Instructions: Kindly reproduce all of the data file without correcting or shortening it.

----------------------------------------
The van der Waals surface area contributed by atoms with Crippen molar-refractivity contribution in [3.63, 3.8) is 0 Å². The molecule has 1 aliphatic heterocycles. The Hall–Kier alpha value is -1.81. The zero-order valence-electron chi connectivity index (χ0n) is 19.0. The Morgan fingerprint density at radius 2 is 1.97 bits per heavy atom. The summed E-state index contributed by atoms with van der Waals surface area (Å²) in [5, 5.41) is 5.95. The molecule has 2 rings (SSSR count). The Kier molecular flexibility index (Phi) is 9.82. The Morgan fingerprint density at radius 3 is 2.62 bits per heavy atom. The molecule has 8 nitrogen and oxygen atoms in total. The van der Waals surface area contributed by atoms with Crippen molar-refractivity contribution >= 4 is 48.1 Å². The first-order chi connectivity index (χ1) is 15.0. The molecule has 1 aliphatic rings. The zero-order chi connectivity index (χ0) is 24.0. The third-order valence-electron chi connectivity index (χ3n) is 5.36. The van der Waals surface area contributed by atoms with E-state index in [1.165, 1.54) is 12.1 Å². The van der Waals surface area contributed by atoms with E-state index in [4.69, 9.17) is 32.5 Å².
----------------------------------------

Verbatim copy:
The van der Waals surface area contributed by atoms with Crippen molar-refractivity contribution in [3.63, 3.8) is 0 Å². The molecule has 1 aliphatic heterocycles. The Hall–Kier alpha value is -1.81. The zero-order valence-electron chi connectivity index (χ0n) is 19.0. The Morgan fingerprint density at radius 2 is 1.97 bits per heavy atom. The summed E-state index contributed by atoms with van der Waals surface area (Å²) in [5, 5.41) is 5.95. The molecule has 2 rings (SSSR count). The Kier molecular flexibility index (Phi) is 9.82. The Morgan fingerprint density at radius 3 is 2.62 bits per heavy atom. The molecule has 8 nitrogen and oxygen atoms in total. The van der Waals surface area contributed by atoms with Crippen molar-refractivity contribution >= 4 is 48.1 Å². The first-order chi connectivity index (χ1) is 15.0. The molecule has 1 aliphatic rings. The zero-order chi connectivity index (χ0) is 24.0. The third-order valence-electron chi connectivity index (χ3n) is 5.36. The van der Waals surface area contributed by atoms with E-state index in [1.165, 1.54) is 12.1 Å². The van der Waals surface area contributed by atoms with E-state index in [4.69, 9.17) is 32.5 Å².